The Man Who Had No Smell

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I’m not talking about anosmia, or people who don’t get pleasure from their nose, I’m talking about a man who wore no scent, smelt of nothing and wasn’t influenced one bit by his beak. It was an odd conundrum for me mind, because he also said he just wasn’t interested in it. The thing is, two New York researchers, Daniel Wesson and Donald Wilson, were confronted with this fact when they began investigating an “enigmatic” area of the brain known as the olfactory tubercle.

Originally, they only intended to measure how olfactory tubercle cells in mice responded to smell. But during testing, Wesson noticed that every time he plonked his coffee mug down next to the experiment, the mouse cells jumped in activity. In fact, the olfactory tubercle is physiologically well-placed to receive both smell and sound information from the outside world.

Of course, mice are not people. But if research found that listening to different sounds can alter your perceptions, well then how can we be so one dimensional when understanding our senses. Clichés are the fastest way to express something because I can’t really think of anything else that carries the same emotional charge. Except cliché and Alain de Botton who said that they do nothing more than “inspire us to believe that they adequately describe a situation while they’re merely grazing its surface.’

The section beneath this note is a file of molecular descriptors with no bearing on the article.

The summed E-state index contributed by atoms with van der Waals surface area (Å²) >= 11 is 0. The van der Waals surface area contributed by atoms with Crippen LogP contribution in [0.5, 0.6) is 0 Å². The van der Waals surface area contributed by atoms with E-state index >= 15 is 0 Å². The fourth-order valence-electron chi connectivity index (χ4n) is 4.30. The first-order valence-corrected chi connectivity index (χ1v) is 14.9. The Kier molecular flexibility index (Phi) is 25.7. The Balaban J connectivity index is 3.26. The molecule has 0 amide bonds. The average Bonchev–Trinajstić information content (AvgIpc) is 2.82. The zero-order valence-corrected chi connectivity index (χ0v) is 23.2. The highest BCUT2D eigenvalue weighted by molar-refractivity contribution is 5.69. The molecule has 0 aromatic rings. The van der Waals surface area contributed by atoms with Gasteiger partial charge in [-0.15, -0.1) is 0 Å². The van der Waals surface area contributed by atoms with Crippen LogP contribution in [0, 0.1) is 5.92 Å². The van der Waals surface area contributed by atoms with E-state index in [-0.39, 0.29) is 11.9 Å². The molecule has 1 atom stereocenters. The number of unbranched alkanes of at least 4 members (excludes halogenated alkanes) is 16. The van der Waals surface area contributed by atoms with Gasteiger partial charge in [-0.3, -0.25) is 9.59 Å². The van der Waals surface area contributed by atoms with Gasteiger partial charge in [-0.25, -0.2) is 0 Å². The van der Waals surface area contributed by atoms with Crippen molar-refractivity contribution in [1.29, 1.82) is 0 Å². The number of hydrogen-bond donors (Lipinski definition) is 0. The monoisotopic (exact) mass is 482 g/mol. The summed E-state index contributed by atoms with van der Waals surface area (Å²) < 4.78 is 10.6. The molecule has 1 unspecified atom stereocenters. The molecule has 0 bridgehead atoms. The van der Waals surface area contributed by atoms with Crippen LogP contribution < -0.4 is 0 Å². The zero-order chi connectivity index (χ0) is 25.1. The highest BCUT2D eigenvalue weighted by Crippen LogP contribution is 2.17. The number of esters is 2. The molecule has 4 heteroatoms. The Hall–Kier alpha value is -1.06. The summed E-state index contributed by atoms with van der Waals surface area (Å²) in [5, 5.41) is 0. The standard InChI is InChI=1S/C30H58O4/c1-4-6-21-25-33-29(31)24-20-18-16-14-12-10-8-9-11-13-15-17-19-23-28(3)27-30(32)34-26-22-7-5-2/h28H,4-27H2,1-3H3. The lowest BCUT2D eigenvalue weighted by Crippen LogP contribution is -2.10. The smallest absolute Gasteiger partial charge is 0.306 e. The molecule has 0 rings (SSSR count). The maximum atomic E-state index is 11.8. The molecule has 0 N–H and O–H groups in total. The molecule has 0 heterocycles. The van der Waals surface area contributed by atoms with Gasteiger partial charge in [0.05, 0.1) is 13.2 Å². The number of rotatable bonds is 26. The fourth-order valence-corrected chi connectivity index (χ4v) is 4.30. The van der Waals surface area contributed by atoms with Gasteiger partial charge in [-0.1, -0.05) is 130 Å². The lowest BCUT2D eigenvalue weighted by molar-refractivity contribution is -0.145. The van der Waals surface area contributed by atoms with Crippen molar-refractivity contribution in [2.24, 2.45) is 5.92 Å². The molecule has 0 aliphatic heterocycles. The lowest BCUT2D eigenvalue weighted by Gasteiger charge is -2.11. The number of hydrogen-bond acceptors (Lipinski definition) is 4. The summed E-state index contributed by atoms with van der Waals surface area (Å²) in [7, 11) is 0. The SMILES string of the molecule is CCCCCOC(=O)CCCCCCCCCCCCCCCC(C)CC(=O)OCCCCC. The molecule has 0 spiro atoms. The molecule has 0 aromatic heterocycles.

Talking about surfaces and experimental camouflage, the man with no smell reminds me of this Jenny Holzer quote. ‘When you’ve been somewhere for a while, you acquire the ability to be practically invisible. This lets you operate with a minimum of interference.’

I much prefer to dazzle and razzle with life and all that jazz, because I’m intrigued to know let’s say, why, wherever I may go in the world, mosquitoes always know where to bite me in the same three places. And exactly the three same places.

I’ll leave the last words to that prolific man, John Wayne.

‘Mister – you’d better find another line of work  – this one sure doesn’t fit your pistol.’


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